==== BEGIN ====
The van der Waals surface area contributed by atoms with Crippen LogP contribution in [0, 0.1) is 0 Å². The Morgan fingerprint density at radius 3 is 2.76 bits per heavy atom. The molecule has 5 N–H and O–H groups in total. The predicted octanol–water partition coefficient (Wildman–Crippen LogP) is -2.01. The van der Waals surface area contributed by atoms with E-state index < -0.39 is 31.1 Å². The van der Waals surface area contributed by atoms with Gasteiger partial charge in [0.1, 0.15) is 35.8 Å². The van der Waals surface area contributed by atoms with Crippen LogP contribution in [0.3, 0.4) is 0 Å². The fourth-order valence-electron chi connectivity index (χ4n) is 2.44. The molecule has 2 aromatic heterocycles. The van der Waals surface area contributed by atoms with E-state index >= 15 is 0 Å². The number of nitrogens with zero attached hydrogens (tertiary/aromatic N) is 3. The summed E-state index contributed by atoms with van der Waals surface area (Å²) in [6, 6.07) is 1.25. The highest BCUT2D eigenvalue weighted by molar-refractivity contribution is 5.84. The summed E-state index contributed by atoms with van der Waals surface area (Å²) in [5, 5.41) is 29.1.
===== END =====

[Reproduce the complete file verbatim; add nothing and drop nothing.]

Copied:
The van der Waals surface area contributed by atoms with Crippen LogP contribution in [0, 0.1) is 0 Å². The Morgan fingerprint density at radius 3 is 2.76 bits per heavy atom. The molecule has 5 N–H and O–H groups in total. The predicted octanol–water partition coefficient (Wildman–Crippen LogP) is -2.01. The van der Waals surface area contributed by atoms with E-state index < -0.39 is 31.1 Å². The van der Waals surface area contributed by atoms with Gasteiger partial charge in [0.1, 0.15) is 35.8 Å². The van der Waals surface area contributed by atoms with Crippen LogP contribution in [0.3, 0.4) is 0 Å². The fourth-order valence-electron chi connectivity index (χ4n) is 2.44. The molecule has 2 aromatic heterocycles. The van der Waals surface area contributed by atoms with E-state index >= 15 is 0 Å². The number of nitrogens with zero attached hydrogens (tertiary/aromatic N) is 3. The summed E-state index contributed by atoms with van der Waals surface area (Å²) in [6, 6.07) is 1.25. The highest BCUT2D eigenvalue weighted by molar-refractivity contribution is 5.84. The summed E-state index contributed by atoms with van der Waals surface area (Å²) in [5, 5.41) is 29.1.